If you care about journalism, and I certainly fall into that category, then don’t feel bad if you’re confused. There’s been no shortage of contradictory reporting about the state of reporting. Take this piece, for instance, which come to us courtesy of I Want Media:
Deloitte report claims traditional media ‘more popular than online’
IWantMedia’s summary of the piece, which is pretty much what most folks read (unless they really want to learn more, and click through), reads this way:
Traditional media — print, television and radio — remains more popular than online, according to research from business advisory firm Deloitte. Some 73% of consumers say they prefer reading print magazines even though they know they can find the same information on the Internet.
But if you do click through, you find out this is an article in the UK edition of PrintWeek (where I am certain there is no bias toward, er, print), and the findings are solely for the UK market, which is a very different publishing economy than, say, the US or Asia. (Print distribution in the UK is far cheaper than in other markets due to the abundance of urban newsstands, the abundance of choice in UK newspapers, and the abundance in appetite of UK consumers in the reading of newspapers, in particular newspapers with a very sharp political point of view. Regardless, online is already in the process of doing to the UK’s print hegemony what its done to others like the US).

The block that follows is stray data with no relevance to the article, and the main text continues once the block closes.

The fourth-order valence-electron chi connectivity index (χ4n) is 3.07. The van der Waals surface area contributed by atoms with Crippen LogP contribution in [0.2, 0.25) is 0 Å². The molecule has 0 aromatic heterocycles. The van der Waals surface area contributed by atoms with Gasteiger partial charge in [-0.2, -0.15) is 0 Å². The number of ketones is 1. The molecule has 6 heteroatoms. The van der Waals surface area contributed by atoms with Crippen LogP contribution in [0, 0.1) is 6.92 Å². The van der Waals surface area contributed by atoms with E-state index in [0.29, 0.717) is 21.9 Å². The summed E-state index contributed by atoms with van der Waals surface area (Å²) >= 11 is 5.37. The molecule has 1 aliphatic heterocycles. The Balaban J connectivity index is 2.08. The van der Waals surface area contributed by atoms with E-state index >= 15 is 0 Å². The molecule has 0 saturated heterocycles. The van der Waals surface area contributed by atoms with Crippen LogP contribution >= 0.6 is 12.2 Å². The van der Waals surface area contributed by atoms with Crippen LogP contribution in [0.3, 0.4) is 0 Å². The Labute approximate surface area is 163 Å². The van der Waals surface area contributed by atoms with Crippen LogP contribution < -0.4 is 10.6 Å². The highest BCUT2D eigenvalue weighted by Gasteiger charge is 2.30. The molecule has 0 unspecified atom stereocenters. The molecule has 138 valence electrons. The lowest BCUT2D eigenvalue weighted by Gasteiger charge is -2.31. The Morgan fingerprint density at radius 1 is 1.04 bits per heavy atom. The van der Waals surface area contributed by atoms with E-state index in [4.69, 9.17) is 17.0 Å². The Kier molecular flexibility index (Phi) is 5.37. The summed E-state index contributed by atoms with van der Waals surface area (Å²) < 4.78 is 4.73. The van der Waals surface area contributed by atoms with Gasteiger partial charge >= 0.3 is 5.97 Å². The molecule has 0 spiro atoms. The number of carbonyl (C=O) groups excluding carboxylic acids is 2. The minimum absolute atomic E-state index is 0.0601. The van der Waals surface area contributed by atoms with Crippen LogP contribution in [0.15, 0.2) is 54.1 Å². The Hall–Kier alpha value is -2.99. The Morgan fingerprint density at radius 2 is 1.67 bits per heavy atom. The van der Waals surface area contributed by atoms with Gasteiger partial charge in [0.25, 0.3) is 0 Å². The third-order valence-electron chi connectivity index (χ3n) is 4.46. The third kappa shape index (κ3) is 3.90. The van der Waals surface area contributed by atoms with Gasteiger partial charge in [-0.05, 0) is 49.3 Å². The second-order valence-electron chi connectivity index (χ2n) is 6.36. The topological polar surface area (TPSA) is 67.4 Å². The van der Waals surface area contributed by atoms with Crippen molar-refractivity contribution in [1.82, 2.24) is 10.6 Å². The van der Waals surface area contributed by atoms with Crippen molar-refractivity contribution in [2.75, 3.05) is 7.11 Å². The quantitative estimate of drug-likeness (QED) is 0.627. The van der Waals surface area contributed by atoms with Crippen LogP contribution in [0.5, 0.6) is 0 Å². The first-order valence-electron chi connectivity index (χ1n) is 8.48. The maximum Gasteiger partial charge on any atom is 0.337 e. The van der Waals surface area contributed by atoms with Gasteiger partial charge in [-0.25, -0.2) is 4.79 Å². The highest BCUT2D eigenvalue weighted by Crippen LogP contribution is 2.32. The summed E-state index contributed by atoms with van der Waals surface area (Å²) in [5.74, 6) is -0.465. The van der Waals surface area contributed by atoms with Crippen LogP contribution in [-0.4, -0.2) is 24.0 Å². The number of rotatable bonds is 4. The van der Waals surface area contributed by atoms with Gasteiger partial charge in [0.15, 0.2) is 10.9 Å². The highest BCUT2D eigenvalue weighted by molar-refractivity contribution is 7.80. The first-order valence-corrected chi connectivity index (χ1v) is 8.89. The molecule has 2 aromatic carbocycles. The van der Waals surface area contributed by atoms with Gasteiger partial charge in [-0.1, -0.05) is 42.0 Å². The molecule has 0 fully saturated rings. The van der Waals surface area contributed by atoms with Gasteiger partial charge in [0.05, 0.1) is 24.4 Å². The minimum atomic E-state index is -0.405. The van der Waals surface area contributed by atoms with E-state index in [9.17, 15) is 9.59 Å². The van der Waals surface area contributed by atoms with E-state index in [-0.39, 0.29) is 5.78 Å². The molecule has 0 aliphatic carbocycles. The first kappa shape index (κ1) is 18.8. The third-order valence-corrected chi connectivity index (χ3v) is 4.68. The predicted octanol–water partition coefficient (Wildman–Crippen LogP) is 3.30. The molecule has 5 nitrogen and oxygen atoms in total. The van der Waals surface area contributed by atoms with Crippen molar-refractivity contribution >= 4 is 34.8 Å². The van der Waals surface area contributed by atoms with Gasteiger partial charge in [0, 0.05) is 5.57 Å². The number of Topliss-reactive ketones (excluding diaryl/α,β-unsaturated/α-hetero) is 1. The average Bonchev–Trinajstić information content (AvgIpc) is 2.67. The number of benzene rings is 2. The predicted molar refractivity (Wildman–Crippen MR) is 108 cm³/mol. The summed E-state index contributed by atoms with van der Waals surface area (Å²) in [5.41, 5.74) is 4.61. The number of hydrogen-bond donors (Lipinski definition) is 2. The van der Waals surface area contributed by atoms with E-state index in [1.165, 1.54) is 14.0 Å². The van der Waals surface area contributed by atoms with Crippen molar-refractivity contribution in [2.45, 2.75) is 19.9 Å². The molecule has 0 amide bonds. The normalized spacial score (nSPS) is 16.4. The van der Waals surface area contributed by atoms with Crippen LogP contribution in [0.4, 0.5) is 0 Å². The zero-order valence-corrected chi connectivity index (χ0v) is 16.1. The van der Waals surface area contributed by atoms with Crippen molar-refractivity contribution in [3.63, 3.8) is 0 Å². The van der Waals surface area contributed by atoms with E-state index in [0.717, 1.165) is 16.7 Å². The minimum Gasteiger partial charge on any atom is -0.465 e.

In other words, in no way should you form an opinion on the future of print based upon that summary in IWantMedia*. And while I do not blame IWantMedia for this, I do think is reflects an issue with how we consume news and information on the web – we depend on summaries, aggregations, and pointers, we create our own bricollage of comprehension on the fly. Every so often, we go deep into a source we’ve decided to trust, often one that is far more conversational (like this site is) than a traditional news outlet. The traditional print hegemony – editors, publishers, executives in the newspaper and magazine business – seem unwilling or unable to respond to this new reality in a way that can save their businesses. But I think they can.
Let’s take a spin through some recent print-related news as a thought exercise. I’ve already done a quick overview of the End of Times piece in The Atlantic. A similar piece in Fortune has gotten a lot of pick up (all of it online, of course): Google News: CEO Eric Schmidt wishes he could rescue newspapers. Wishes, but apparently, not willing. As I’ve argued a few times in the past, I do think Google has both the means and the model to help the news industry, but let’s set that aside and grok what Eric has to say.
In the introduction, the editors state that Schmidt and Google possess “a passionate desire to lend a hand” to the struggling industry. He mentions the various services Google has to drive traffic and revenue to online versions of newspapers, but admits those can’t solve the basic economic issue – it costs too much to print and distribute the product, and the product itself is one fewer and fewer people actually want. I think there’s a lesson there, but more on that in another post.